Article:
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Melanocyte Pigmentation or Proliferation with Neuregulin: Compositions and Methods to Treat Skin Disorders, Including Skin Canc

Posted Aug 18 2010 5:00pm

Description of Invention:
Human skin pigmentation is regulated by complex and intricate interactions among melanocytes and keratinocytes in the epidermis and fibroblasts in the dermis. A number of factors secreted from keratinocytes and/or from fibroblasts have been shown to be involved in regulating skin pigmentation after UV exposure. NIH investigators have previously demonstrated that the less pigmented and thicker skin on the palms and soles is regulated by underlying fibroblasts in those areas, specifically via a secreted factor (DKK1) that modulates Wnt signaling. Now, using microarray analysis to compare gene expression patterns in 15 different primary dermal fibroblast populations derived from the dorsal trunk skin of three different skin phototypes (I, III and VI), these investigators have identified a number of genes that differ dramatically in expression. One among them, neuregulin 1 (NRG-1), secreted by fibroblasts derived from dark skin, effectively increases the pigmentation of melanocytes in tissue culture and in an artificial skin model and regulates their growth, suggesting it is one of the major factors determining human skin color. NRG-l was observed to be highly expressed by fibroblasts derived from darker skin. NIH investigators believe that NRG-1 increases the proliferation of human melanocytes via the phosphorylation of Akt. These results suggest a potential role for NRG-1 in regulating constitutive human skin color and perhaps its dysfunction in pigmentary skin diseases. Based on these observations, NIH investigators are currently developing compositions and methods of modulating pigmentation and proliferation of a melanocyte to prevent or treat skin disorders, including skin cancer.

Applications:
  • Therapeutics for skin disorders.
  • Therapeutics for skin cancer.


Development Status:
Early stage and studies on reconstructed skin model and in melanocytes.

Inventors:
Vincent J Hearing (NCI)
Wonseon Choi (NCI)


Patent Status:
HHS, Reference No. E-100-2010/0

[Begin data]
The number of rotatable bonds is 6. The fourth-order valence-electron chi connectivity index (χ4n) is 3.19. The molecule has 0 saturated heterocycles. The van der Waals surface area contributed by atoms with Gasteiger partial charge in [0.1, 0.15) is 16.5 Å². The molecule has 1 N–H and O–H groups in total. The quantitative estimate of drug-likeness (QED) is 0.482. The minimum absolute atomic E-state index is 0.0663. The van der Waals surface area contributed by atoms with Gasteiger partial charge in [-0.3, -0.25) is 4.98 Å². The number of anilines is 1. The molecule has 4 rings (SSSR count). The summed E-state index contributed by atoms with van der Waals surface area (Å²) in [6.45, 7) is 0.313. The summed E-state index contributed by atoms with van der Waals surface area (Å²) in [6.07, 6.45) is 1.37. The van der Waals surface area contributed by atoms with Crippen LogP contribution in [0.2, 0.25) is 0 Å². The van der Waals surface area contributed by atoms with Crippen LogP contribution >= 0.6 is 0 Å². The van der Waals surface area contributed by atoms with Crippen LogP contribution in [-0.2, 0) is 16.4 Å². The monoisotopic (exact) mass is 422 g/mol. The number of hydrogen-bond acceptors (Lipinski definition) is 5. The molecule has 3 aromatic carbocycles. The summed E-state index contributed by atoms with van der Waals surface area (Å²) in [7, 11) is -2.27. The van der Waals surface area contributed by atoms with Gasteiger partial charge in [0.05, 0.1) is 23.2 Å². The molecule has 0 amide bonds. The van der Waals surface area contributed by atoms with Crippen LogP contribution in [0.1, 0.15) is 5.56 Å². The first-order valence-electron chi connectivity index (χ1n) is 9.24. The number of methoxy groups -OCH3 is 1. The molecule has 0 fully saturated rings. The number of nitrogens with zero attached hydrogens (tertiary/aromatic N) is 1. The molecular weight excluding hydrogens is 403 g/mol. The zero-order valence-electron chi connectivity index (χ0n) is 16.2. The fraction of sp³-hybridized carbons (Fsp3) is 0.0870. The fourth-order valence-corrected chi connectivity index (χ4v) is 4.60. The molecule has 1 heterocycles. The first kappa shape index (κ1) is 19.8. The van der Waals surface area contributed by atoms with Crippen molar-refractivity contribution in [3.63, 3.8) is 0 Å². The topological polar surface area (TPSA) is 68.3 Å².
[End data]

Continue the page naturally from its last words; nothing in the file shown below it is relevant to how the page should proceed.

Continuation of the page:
US, Application No. 61/357,846 filed 23 Jun 2010


Relevant Publication:
  1. Choi W, Wolber R, Gerwat W, Mann T, Hearing VJ. Characterization of the influence of fibroblasts on melanocyte function and pigmentation. In: Proc. XXth Intl. Pigment Cell Conf., edited by K. Jimbow, Bologna, Italy: Medimond, 2008, p. 79-82.
  2. Choi W, Wolber R, Gerwat W, Mann T, Batzer J, Smuda C, Liu H, Kolbe L, Hearing VJ. A novel fibroblast-derived melanogenic paracrine factor neuregulin-1 (NRG-1) that modulates the constitutive color and melanocyte function in human skin. J. Cell Sci. in press, 2010.


Licensing Status:
Available for licensing.

Collaborative Research Opportunity:
The Center for Cancer Research, Laboratory of Cell Biology, is seeking statements of capability or interest from parties interested in collaborative research to further develop, evaluate, or commercialize the use of NRG-1 (or modifiers of its function) to regulate skin pigmentation. Please contact John Hewes, Ph.D. at 301-435-3121 or hewesj@mail.nih.gov for more information. Click here to view the NCI collaborative opportunity announcement.


Portfolios:
Cancer
Cancer - Therapeutics
Internal Medicine
Internal Medicine - Therapeutics



For Licensing Information Please Contact:
Suryanarayana Vepa Ph.D.
NIH Office of Technology Transfer
6011 Executive Blvd. Suite 325,
Rockville, MD 20852
United States
Email: vepas@mail.nih.gov
Phone: 301-435-5020
Fax: 301-402-0220


Ref No: 2146

Updated: 08/2010

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